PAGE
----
parameters such as drift <i>L<sub>0</sub></i> and diffusion length <i>L<sub>D</sub>, </i>photocarrier's lifetime <i>τ</i> ; quantum efficiency of charge
generation <i>φ</i> can be determined. The 50% of the composite weight consists of a mixture of the hole-conducting
polymer PF6:TPD (poly-hexyle-triophene:N,N'-bis(4-methylphenyl)-N,N'-bis-(phenyl)-benzidine) sensitized with the
highly soluble <i>C<sub>60</sub></i> derivative PCBM (phenyl-C61-butyric acid methyl ester) . Seven samples with varied
polymer:sensitizer weight ratio (49:1wt.-%, 45:5wt.-%, 40:10wt.-%, 15:35wt.-%, 25:25wt.-%, 10:40wt.-%, 5:45wt.-%)
where prepared. The remaining 50% were two azo-dyes 2,5-dimethyl-(4-p-nitrophenylazo)-anisole (DMNPAA) and 3-
methoxy-(4-p-nitrophenylazo)-anisole (MNPAA) (25wt.-% each). Photoconductive composite film was sandwiched
between two glass plates covered by transparent ITO electrodes. Two counter-propagating beams derived from a cw
HeNe laser <i>(λ = 633nm)</i> intersected inside the detector creating an interference pattern. The output photo-EMF
current (SEE MANUSCRIPT FOR EQUATION) was detected as a voltage drop by a lock-in amplifier.
At polymer sensitizer ratio 25:25wt.-% the signal sign changes to the opposite revealing that the majority
carriers at this and higher concentration of sensitizer are electrons. Our results show that the majority carrier's lifetime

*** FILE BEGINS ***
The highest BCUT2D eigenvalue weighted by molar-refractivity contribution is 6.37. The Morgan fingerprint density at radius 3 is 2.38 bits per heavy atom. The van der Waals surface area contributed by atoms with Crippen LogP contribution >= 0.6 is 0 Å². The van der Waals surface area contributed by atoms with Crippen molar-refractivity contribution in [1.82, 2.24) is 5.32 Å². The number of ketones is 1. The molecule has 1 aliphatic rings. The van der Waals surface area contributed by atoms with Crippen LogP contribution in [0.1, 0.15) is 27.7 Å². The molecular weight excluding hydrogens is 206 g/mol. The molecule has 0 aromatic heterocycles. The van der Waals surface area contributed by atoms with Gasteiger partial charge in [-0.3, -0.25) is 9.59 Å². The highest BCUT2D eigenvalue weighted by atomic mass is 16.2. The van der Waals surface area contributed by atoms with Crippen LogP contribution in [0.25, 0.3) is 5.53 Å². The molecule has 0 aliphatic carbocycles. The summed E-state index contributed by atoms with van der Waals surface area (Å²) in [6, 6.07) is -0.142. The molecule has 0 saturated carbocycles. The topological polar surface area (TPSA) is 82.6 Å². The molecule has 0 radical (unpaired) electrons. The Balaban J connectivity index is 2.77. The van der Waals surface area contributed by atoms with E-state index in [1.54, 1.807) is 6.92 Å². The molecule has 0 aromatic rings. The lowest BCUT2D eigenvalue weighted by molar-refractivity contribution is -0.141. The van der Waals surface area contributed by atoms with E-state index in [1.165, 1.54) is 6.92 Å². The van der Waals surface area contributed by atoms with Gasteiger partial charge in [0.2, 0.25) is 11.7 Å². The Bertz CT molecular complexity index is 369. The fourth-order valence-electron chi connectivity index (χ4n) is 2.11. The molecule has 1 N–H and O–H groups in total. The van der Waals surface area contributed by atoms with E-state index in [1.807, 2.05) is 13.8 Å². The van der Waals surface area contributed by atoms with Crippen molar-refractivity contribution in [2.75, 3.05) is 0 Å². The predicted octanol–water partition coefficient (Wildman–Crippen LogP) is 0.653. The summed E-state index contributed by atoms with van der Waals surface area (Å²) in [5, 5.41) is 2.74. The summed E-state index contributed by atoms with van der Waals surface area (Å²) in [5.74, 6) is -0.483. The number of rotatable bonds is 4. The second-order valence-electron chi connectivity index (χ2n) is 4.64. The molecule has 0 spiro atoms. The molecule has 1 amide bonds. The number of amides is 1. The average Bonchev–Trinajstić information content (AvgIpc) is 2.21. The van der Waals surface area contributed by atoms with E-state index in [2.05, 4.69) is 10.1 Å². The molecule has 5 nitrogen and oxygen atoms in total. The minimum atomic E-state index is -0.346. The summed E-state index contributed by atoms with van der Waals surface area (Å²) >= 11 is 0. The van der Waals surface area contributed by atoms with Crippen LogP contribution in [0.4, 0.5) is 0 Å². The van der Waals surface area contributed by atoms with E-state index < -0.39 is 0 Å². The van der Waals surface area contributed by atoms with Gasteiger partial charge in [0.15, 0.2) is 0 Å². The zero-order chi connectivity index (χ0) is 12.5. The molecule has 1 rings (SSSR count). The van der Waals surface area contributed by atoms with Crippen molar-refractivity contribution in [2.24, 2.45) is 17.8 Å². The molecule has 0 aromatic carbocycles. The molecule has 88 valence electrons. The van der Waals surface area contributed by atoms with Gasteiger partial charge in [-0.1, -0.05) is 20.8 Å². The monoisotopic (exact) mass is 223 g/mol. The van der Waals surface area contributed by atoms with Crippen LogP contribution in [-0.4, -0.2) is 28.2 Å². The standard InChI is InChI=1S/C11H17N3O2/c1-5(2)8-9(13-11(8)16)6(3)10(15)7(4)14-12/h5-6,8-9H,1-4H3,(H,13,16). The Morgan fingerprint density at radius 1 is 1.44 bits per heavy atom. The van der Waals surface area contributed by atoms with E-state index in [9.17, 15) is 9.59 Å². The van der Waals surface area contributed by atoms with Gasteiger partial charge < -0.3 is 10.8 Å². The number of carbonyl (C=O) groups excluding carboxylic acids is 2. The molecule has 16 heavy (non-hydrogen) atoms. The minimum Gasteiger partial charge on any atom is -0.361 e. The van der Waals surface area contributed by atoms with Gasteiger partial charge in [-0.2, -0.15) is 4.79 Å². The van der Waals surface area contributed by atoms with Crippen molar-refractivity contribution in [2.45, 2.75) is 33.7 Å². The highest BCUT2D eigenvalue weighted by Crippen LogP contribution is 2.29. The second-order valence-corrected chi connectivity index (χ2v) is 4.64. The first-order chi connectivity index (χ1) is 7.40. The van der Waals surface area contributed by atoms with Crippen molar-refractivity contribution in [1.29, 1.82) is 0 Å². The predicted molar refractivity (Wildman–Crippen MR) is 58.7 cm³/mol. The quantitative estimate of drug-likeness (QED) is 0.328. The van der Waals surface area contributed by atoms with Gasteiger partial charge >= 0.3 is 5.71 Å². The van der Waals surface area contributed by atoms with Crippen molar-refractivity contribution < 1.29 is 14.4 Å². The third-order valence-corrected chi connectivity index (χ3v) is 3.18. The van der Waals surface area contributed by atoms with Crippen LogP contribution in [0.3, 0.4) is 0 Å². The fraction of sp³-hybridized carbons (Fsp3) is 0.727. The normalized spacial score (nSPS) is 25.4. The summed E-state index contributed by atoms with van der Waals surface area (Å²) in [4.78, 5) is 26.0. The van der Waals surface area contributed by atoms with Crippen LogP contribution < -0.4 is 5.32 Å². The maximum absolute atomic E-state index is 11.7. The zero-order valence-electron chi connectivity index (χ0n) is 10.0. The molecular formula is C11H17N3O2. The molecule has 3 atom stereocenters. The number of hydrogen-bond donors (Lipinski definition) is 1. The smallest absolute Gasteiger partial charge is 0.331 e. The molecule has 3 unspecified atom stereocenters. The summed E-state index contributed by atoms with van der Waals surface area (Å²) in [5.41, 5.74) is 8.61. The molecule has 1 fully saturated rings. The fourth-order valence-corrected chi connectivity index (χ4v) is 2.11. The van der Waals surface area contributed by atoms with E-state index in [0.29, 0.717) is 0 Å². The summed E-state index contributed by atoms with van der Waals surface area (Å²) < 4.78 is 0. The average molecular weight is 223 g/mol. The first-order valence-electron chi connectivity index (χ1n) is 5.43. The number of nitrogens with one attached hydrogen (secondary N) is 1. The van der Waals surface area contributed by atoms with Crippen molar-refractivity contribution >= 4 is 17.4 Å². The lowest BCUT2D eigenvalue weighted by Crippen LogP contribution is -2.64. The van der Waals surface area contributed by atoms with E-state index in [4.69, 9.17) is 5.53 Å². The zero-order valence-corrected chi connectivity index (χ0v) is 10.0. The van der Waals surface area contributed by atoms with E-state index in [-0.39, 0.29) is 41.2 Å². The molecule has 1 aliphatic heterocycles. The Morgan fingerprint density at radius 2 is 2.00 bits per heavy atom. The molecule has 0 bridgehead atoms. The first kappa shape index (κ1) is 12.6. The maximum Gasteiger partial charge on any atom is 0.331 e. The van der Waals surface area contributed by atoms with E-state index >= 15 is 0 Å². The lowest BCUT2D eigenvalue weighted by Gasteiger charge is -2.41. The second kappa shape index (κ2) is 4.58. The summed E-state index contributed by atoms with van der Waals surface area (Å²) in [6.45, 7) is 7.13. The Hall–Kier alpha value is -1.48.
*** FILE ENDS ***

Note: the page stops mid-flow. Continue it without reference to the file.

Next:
<i>τ</i> is only slightly affected by the variations of sensitizer concentration. Mobility-lifetime product <i>μ<sub>h</sub>τ<sub>h</sub></i> of holes, on its
turn decreases at the increasing sensitizer concentration, while <i>μ<sub>e</sub>τ<sub>e</sub></i> of electrons keeps increasing. All this indicates that
the carrier's mobility is strongly influenced by the changes on sensitizer concentrations.
Organic semiconductors with bipolar (electron and hole) transport capability play a crucial role in electronic and
optoelectronic devices such as organic light-emitting diodes (OLEDs), bipolar transistors and photovoltaic cells.
Recently, a considerable amount of work has been devoted to the characterization of ambipolar transport in organic
materials, allowing for a better understanding of their properties as well as the physical processes, which take place in
materials and devices [1-4]. The experimental methods used to obtain information about charge transport in organic
semiconductors - time-of-flight (TOF) transient photoconductivity , charge extraction by linearly increasing voltage
(CELIV) , current-voltage measurements in space charge limited current regime , and field effect transistor (FET)
measurements [8, 9] are mostly focused on determination of charge carrier mobility. On the other hand, for many devices
(e.g. organic photovoltaic solar cells or light emitting diodes) the knowledge of the transport and recombination
characteristics of both carriers (electron and hole), and specifically their diffusion <i>L<sub>D</sub></i> = the square root of <i>Dτ</i> (here <i>D</i> is the diffusion
coefficient and <i>τ</i> is the photocarriers lifetime) and drift lengths <i>L<sub>0</sub></i> = <i>μτE<sub>0</sub></i> (here <i>μ</i> is the carrier's mobility and <i>E<sub>0</sub></i> is
the electric dc field) is important.